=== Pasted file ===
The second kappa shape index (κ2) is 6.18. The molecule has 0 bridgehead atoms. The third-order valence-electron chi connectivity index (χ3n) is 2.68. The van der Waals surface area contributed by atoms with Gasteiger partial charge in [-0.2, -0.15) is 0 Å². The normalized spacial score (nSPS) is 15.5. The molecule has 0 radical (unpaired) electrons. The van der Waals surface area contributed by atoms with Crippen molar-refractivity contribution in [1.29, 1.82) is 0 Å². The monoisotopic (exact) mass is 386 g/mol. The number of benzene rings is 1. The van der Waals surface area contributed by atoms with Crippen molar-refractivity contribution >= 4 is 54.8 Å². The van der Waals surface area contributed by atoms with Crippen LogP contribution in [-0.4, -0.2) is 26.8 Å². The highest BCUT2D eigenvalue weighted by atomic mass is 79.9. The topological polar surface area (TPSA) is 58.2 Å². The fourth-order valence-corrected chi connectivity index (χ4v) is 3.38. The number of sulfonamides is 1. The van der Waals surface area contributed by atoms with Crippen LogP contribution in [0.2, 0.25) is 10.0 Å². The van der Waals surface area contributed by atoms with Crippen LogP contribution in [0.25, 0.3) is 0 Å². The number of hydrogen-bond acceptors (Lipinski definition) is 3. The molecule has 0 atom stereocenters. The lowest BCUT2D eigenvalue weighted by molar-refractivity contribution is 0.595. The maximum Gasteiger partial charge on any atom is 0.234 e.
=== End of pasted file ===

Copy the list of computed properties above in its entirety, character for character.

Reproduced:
The second kappa shape index (κ2) is 6.18. The molecule has 0 bridgehead atoms. The third-order valence-electron chi connectivity index (χ3n) is 2.68. The van der Waals surface area contributed by atoms with Gasteiger partial charge in [-0.2, -0.15) is 0 Å². The normalized spacial score (nSPS) is 15.5. The molecule has 0 radical (unpaired) electrons. The van der Waals surface area contributed by atoms with Crippen molar-refractivity contribution in [1.29, 1.82) is 0 Å². The monoisotopic (exact) mass is 386 g/mol. The number of benzene rings is 1. The van der Waals surface area contributed by atoms with Crippen molar-refractivity contribution >= 4 is 54.8 Å². The van der Waals surface area contributed by atoms with Crippen LogP contribution in [-0.4, -0.2) is 26.8 Å². The highest BCUT2D eigenvalue weighted by atomic mass is 79.9. The topological polar surface area (TPSA) is 58.2 Å². The fourth-order valence-corrected chi connectivity index (χ4v) is 3.38. The number of sulfonamides is 1. The van der Waals surface area contributed by atoms with Crippen LogP contribution in [0.2, 0.25) is 10.0 Å². The van der Waals surface area contributed by atoms with Crippen LogP contribution in [0.25, 0.3) is 0 Å². The number of hydrogen-bond acceptors (Lipinski definition) is 3. The molecule has 0 atom stereocenters. The lowest BCUT2D eigenvalue weighted by molar-refractivity contribution is 0.595. The maximum Gasteiger partial charge on any atom is 0.234 e.